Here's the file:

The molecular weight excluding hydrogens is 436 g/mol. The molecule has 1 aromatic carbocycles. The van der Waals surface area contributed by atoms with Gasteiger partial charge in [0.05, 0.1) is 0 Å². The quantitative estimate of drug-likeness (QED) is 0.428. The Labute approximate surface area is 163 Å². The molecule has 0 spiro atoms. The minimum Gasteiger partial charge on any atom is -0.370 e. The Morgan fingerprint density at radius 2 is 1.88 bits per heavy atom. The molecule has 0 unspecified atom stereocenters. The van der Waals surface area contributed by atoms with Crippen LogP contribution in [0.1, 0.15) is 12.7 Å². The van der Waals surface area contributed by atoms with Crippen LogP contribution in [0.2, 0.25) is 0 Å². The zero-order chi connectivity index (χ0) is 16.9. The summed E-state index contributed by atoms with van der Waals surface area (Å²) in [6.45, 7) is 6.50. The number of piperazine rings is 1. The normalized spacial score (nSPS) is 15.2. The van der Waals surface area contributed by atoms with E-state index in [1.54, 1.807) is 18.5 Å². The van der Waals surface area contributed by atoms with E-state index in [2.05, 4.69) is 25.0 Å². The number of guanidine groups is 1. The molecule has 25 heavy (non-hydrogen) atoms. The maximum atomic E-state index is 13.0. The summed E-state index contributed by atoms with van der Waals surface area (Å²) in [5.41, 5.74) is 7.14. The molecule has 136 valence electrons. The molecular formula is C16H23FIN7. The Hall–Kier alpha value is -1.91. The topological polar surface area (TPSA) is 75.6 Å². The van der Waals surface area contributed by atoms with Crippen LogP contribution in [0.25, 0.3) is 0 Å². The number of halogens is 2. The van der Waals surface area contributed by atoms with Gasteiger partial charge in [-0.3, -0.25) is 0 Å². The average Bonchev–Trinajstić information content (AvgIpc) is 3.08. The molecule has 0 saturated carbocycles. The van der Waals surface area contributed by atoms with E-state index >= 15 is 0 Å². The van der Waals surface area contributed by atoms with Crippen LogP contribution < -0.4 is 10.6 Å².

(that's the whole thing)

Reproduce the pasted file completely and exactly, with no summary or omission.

The molecular weight excluding hydrogens is 436 g/mol. The molecule has 1 aromatic carbocycles. The van der Waals surface area contributed by atoms with Gasteiger partial charge in [0.05, 0.1) is 0 Å². The quantitative estimate of drug-likeness (QED) is 0.428. The Labute approximate surface area is 163 Å². The molecule has 0 spiro atoms. The minimum Gasteiger partial charge on any atom is -0.370 e. The Morgan fingerprint density at radius 2 is 1.88 bits per heavy atom. The molecule has 0 unspecified atom stereocenters. The van der Waals surface area contributed by atoms with Crippen LogP contribution in [0.1, 0.15) is 12.7 Å². The van der Waals surface area contributed by atoms with Crippen LogP contribution in [0.2, 0.25) is 0 Å². The zero-order chi connectivity index (χ0) is 16.9. The summed E-state index contributed by atoms with van der Waals surface area (Å²) in [6.45, 7) is 6.50. The number of piperazine rings is 1. The normalized spacial score (nSPS) is 15.2. The van der Waals surface area contributed by atoms with E-state index in [1.54, 1.807) is 18.5 Å². The van der Waals surface area contributed by atoms with E-state index in [2.05, 4.69) is 25.0 Å². The number of guanidine groups is 1. The molecule has 25 heavy (non-hydrogen) atoms. The maximum atomic E-state index is 13.0. The summed E-state index contributed by atoms with van der Waals surface area (Å²) in [5.41, 5.74) is 7.14. The molecule has 136 valence electrons. The molecular formula is C16H23FIN7. The Hall–Kier alpha value is -1.91. The topological polar surface area (TPSA) is 75.6 Å². The van der Waals surface area contributed by atoms with Crippen LogP contribution in [0.25, 0.3) is 0 Å². The number of halogens is 2. The van der Waals surface area contributed by atoms with Gasteiger partial charge in [-0.3, -0.25) is 0 Å². The average Bonchev–Trinajstić information content (AvgIpc) is 3.08. The molecule has 0 saturated carbocycles. The van der Waals surface area contributed by atoms with E-state index >= 15 is 0 Å². The van der Waals surface area contributed by atoms with Crippen LogP contribution < -0.4 is 10.6 Å².